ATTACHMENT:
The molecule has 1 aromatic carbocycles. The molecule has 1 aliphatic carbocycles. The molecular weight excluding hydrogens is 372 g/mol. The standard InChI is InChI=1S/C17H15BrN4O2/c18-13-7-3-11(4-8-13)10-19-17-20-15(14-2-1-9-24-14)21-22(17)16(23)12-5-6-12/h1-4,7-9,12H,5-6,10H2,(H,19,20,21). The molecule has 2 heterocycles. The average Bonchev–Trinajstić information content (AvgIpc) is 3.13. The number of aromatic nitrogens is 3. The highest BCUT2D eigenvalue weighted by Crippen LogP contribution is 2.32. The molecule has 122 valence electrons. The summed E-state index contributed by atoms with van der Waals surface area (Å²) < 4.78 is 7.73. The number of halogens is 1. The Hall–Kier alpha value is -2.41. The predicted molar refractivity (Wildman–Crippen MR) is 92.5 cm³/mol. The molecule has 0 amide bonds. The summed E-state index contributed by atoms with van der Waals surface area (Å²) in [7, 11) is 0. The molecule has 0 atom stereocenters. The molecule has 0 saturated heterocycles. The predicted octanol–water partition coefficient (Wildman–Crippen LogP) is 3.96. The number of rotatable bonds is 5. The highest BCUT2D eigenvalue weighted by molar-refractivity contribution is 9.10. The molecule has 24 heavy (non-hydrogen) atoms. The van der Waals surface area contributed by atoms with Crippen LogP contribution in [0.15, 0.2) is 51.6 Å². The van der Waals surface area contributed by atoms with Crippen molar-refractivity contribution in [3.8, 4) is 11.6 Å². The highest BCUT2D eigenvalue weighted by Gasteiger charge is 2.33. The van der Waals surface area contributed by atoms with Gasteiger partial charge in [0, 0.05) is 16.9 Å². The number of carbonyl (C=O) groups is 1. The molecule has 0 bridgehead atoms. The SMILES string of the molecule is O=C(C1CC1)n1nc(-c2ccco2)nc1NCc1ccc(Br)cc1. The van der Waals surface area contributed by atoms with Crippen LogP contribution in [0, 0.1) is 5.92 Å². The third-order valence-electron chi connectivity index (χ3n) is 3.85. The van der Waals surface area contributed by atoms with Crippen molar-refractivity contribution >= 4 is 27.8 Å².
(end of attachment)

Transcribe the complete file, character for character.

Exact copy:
The molecule has 1 aromatic carbocycles. The molecule has 1 aliphatic carbocycles. The molecular weight excluding hydrogens is 372 g/mol. The standard InChI is InChI=1S/C17H15BrN4O2/c18-13-7-3-11(4-8-13)10-19-17-20-15(14-2-1-9-24-14)21-22(17)16(23)12-5-6-12/h1-4,7-9,12H,5-6,10H2,(H,19,20,21). The molecule has 2 heterocycles. The average Bonchev–Trinajstić information content (AvgIpc) is 3.13. The number of aromatic nitrogens is 3. The highest BCUT2D eigenvalue weighted by Crippen LogP contribution is 2.32. The molecule has 122 valence electrons. The summed E-state index contributed by atoms with van der Waals surface area (Å²) < 4.78 is 7.73. The number of halogens is 1. The Hall–Kier alpha value is -2.41. The predicted molar refractivity (Wildman–Crippen MR) is 92.5 cm³/mol. The molecule has 0 amide bonds. The summed E-state index contributed by atoms with van der Waals surface area (Å²) in [7, 11) is 0. The molecule has 0 atom stereocenters. The molecule has 0 saturated heterocycles. The predicted octanol–water partition coefficient (Wildman–Crippen LogP) is 3.96. The number of rotatable bonds is 5. The highest BCUT2D eigenvalue weighted by molar-refractivity contribution is 9.10. The molecule has 24 heavy (non-hydrogen) atoms. The van der Waals surface area contributed by atoms with Crippen LogP contribution in [0.15, 0.2) is 51.6 Å². The van der Waals surface area contributed by atoms with Crippen molar-refractivity contribution in [3.8, 4) is 11.6 Å². The highest BCUT2D eigenvalue weighted by Gasteiger charge is 2.33. The van der Waals surface area contributed by atoms with Gasteiger partial charge in [0, 0.05) is 16.9 Å². The number of carbonyl (C=O) groups is 1. The molecule has 0 bridgehead atoms. The SMILES string of the molecule is O=C(C1CC1)n1nc(-c2ccco2)nc1NCc1ccc(Br)cc1. The van der Waals surface area contributed by atoms with Crippen LogP contribution in [0, 0.1) is 5.92 Å². The third-order valence-electron chi connectivity index (χ3n) is 3.85. The van der Waals surface area contributed by atoms with Crippen molar-refractivity contribution >= 4 is 27.8 Å².